Among all of the stocks I hold in my Strategy Lab model growth portfolio, Netflix Inc. is the only one that has reached 10-bagger status so far. Peter Lynch coined the term "10 bagger" to describe stocks that grow to be worth at least 10 times their initial cost to an investor.
I've held Netflix in my Strategy Lab portfolio since inception in September, 2012. My cost base is $58 (U.S.), and the stock now trades over $660, meaning it's grown to be worth more than 11 times my cost basis in just under three years. While most investors would love to have even a single 10 bagger in their portfolio, most never will because it usually requires that the investor adopt the emotionally challenging buy-and-hold mindset.
I didn't expect Netflix to reach 10-bagger status in my model portfolio so quickly, but I certainly did hold the expectation it would happen over a longer period of time. I usually won't buy an aggressive growth stock unless I think there's a reasonable chance of seeing a tenfold return. As long as I'm strict with respect to quality and willing to ride out volatility, even when most stocks don't meet this lofty goal, I can do very well. My strategy is not complicated. I look for clear leaders in important, emerging industries that are executing well and disrupting an old business model.
Is Netflix still worth buying or even holding today? I think so, despite the fact that I've had to sell some to keep my model portfolio from looking like a single-stock investment, although I'll be the first to admit this is a nice problem to have. When people see that a stock has grown so quickly, they often get scared because they think a higher stock price means more risk and less opportunity for outperformance going forward.
But let me offer this reframe: Stocks can only radically outperform the market over the long term if investors are consistently caught underestimating the company's future performance. Said another way, stocks outperform because Wall Street radically fails to properly estimate the growth that a management team can accomplish. If Wall Street consistently fails to understand a stock, then why should we suddenly believe something has changed?
Several years ago, Netflix was shifting from DVD by mail to online video streaming. Investors were primarily concerned with the rate at which Netflix could attract U.S. subscribers. Most investors (me included) did not initially see the incredible opportunity to produce original content and achieve rapid global expansion. And while we're all now busy digesting this success, Netflix is at least one step ahead. Just last week news broke that Netflix has paid about $30-million to acquire the distribution rights to Brad Pitt's latest film, War Machine, scheduled to finish production next year. This is a game-changing deal because Netflix will exclusively control distribution of a major new film by a big-name actor in his prime.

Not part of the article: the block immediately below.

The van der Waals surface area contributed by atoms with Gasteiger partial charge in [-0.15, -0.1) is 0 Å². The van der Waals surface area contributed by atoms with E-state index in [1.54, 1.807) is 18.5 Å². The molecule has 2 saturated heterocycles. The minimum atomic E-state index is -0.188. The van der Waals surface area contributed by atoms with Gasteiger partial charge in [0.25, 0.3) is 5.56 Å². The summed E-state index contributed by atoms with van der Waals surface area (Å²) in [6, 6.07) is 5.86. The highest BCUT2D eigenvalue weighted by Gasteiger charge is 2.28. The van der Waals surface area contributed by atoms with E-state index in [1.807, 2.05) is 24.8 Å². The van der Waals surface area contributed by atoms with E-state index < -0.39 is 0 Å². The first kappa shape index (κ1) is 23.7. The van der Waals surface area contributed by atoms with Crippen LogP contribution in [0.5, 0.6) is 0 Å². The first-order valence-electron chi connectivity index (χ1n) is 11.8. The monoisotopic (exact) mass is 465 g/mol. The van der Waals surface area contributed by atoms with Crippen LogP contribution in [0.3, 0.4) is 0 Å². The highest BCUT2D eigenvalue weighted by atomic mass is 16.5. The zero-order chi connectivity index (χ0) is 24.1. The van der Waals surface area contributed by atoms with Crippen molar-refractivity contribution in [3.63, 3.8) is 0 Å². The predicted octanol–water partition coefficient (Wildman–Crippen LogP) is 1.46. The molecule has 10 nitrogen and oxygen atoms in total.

Netflix can afford to make moves like this because of its global distribution platform. As an existing subscriber, I like that I'll have access to this new movie. But as an investor, I'm more excited about the hundreds of millions of broadband-connected households around the globe that are not yet Netflix subscribers. I bet millions upon millions of families will request a 30-day free trial just to be able to watch this movie or other big-name movies like it that are sure to come. Netflix can afford to use big-name movies as customer bait. I expect that customers, once hooked, will prefer to stay hooked.
Netflix may already be worth $40-billion, but despite amazing growth, they only have 60 million customers around the world. The U.S. market alone has 90 million broadband-connected households where Netflix has 41 million streaming customers. As Netflix expands globally, it continues to add local language content in foreign markets. What if it expands its subscriber base by a factor of five in the next decade? That alone could push revenue past $30-billion a year.
But what if Netflix got creative and decided to open its streaming platform for other content producers? Apple takes a 30-per-cent cut of app sales by iOS developers in order to run the store, collect payments and handle delivery. What if Netflix does something similar for video content? Think about concerts, special events and perhaps even some live sports. Netflix already has my credit card and I've already got their service connected to all of my displays. If I'm going to have friends over for a UFC fight night or watch a live broadcast of a concert, I'd surely prefer to buy it through Netflix. I have no idea if they'll actually do this or not, but it seems logical to me that Netflix will not stop at movies and TV shows. Something else will come, and it may just surprise us all.
Owning a great growth stock is better than watching a great movie. Instead of one great story and one ending, we get to keep enjoying a changing story with no end in sight. And if we pick the right stories, we get paid handsomely with the occasional 10 bagger, too.
Disclosure: Chris Umiastowski also owns Netflix shares in his personal portfolio.